Why do I need a will?

Posted by Chris Wendland | Mar 14, 2018 | 0 Comments

Whether you know it or not, you already have a will.  It's just a question of who wrote it – you or the State?  Unless you've had a will done yourself, the state legislature has already written one for you in probate law.  Here's what the State's will provides:

  • Anyone interested in your estate or its affairs can be appointed as administrator. That could be your spouse or child, which is fine unless your relationship was on bad terms and you wouldn't want them involved.  Even complete strangers can be put in charge of your estate, such as someone you owe money to.
  • After all your bills and the costs of probate have been paid, at least half of your estate will go to your spouse. If you have children from a previous relationship, then your spouse will get half of your estate, and your children (all of them) will share the other half.  Any step-children you have will not be included in the distribution.  If you have only had children with your spouse, your entire estate will go to your spouse.
  • You have no opportunity to reduce your spouse's share or to disinherit a child. There may be good reasons (other than bad relationships) for making these kinds of choices.
  • Charities and persons other than a spouse or heirs are left out, no matter how strongly you would have wished them to have something.

Creating a last will and testament obviously gives you a chance to make different choices than what the legislature thought were best.  In my experience, many people write a will that is similar to the pattern laid down by state law.  However, writing a will involves a broader conversation with an attorney about related choices on how to title your assets to pass without probate, making sure that beneficiary designations on life insurance and retirement plans are appropriate, and providing for special situations.  In addition, you will have an opportunity to take care of other low-cost planning measures, such as powers of attorney.  These measures will ensure that your affairs are handled if you become disabled before death.   Even if don't have significant wealth or property holdings, having a will usually creates more peace of mind for yourself and those you leave behind.  And, having an opportunity to discuss your estate-planning helps identify and address a broad range of related issues that can provide high value for the time and money invested.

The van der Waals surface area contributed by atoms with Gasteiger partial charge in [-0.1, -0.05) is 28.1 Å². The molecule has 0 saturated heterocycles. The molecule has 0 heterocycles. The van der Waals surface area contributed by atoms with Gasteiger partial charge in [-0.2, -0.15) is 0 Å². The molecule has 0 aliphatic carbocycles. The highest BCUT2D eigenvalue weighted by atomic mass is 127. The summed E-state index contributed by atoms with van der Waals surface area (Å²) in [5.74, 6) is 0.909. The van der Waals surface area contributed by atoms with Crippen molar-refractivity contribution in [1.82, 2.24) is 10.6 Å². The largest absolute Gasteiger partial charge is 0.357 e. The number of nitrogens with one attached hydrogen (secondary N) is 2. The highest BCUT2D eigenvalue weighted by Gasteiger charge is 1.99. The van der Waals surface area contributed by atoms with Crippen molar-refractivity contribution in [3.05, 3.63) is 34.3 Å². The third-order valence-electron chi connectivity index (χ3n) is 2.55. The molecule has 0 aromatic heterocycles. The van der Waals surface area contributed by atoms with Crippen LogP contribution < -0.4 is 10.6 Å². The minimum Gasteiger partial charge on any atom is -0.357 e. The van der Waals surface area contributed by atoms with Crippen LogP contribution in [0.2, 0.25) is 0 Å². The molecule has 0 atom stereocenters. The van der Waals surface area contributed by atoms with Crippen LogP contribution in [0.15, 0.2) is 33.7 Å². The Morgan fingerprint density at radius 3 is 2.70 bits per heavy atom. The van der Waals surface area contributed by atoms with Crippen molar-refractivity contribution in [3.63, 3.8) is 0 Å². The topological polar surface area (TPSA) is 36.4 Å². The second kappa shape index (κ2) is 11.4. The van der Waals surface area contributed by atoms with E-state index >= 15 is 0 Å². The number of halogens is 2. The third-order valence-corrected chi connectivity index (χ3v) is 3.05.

About the Author

Chris Wendland

Chris grew up in South Dakota and has been in Iowa since starting law school in 1992. College in New England and a few years working in a large Silicon Valley law firm provided interesting experiences and perspectives, but there's no place like the Midwest.


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